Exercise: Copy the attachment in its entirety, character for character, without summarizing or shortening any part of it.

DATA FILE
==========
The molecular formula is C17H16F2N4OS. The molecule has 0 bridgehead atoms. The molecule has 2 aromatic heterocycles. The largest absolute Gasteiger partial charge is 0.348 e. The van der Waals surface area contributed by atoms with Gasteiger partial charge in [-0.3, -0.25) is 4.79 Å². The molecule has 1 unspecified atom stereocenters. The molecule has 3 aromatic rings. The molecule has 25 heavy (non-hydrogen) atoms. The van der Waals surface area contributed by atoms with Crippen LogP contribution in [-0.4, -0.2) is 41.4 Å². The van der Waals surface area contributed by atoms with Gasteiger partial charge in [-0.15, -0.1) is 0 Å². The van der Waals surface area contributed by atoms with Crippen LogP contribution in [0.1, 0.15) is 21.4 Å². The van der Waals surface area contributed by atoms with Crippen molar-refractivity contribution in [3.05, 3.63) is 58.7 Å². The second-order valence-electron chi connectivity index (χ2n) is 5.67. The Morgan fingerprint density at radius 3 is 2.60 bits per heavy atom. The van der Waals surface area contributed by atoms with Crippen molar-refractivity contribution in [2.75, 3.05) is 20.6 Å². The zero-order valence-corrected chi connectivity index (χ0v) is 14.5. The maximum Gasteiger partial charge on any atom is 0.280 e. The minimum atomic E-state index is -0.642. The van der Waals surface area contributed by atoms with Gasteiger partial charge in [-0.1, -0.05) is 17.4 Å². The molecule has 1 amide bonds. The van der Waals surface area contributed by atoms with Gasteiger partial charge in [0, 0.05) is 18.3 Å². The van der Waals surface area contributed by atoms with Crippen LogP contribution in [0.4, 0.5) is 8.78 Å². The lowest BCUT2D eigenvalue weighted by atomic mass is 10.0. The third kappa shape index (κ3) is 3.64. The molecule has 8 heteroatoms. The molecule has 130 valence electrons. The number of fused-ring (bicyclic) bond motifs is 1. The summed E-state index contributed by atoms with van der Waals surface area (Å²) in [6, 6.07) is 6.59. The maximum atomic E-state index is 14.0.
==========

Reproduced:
The molecular formula is C17H16F2N4OS. The molecule has 0 bridgehead atoms. The molecule has 2 aromatic heterocycles. The largest absolute Gasteiger partial charge is 0.348 e. The van der Waals surface area contributed by atoms with Gasteiger partial charge in [-0.3, -0.25) is 4.79 Å². The molecule has 1 unspecified atom stereocenters. The molecule has 3 aromatic rings. The molecule has 25 heavy (non-hydrogen) atoms. The van der Waals surface area contributed by atoms with Crippen LogP contribution in [-0.4, -0.2) is 41.4 Å². The van der Waals surface area contributed by atoms with Gasteiger partial charge in [-0.15, -0.1) is 0 Å². The van der Waals surface area contributed by atoms with Crippen LogP contribution in [0.1, 0.15) is 21.4 Å². The van der Waals surface area contributed by atoms with Crippen molar-refractivity contribution in [3.05, 3.63) is 58.7 Å². The second-order valence-electron chi connectivity index (χ2n) is 5.67. The Morgan fingerprint density at radius 3 is 2.60 bits per heavy atom. The van der Waals surface area contributed by atoms with Crippen molar-refractivity contribution in [2.75, 3.05) is 20.6 Å². The zero-order valence-corrected chi connectivity index (χ0v) is 14.5. The maximum Gasteiger partial charge on any atom is 0.280 e. The minimum atomic E-state index is -0.642. The van der Waals surface area contributed by atoms with Gasteiger partial charge in [-0.1, -0.05) is 17.4 Å². The molecule has 1 amide bonds. The van der Waals surface area contributed by atoms with Gasteiger partial charge in [0, 0.05) is 18.3 Å². The van der Waals surface area contributed by atoms with Crippen LogP contribution in [0.4, 0.5) is 8.78 Å². The lowest BCUT2D eigenvalue weighted by atomic mass is 10.0. The third kappa shape index (κ3) is 3.64. The molecule has 8 heteroatoms. The molecule has 130 valence electrons. The number of fused-ring (bicyclic) bond motifs is 1. The summed E-state index contributed by atoms with van der Waals surface area (Å²) in [6, 6.07) is 6.59. The maximum atomic E-state index is 14.0.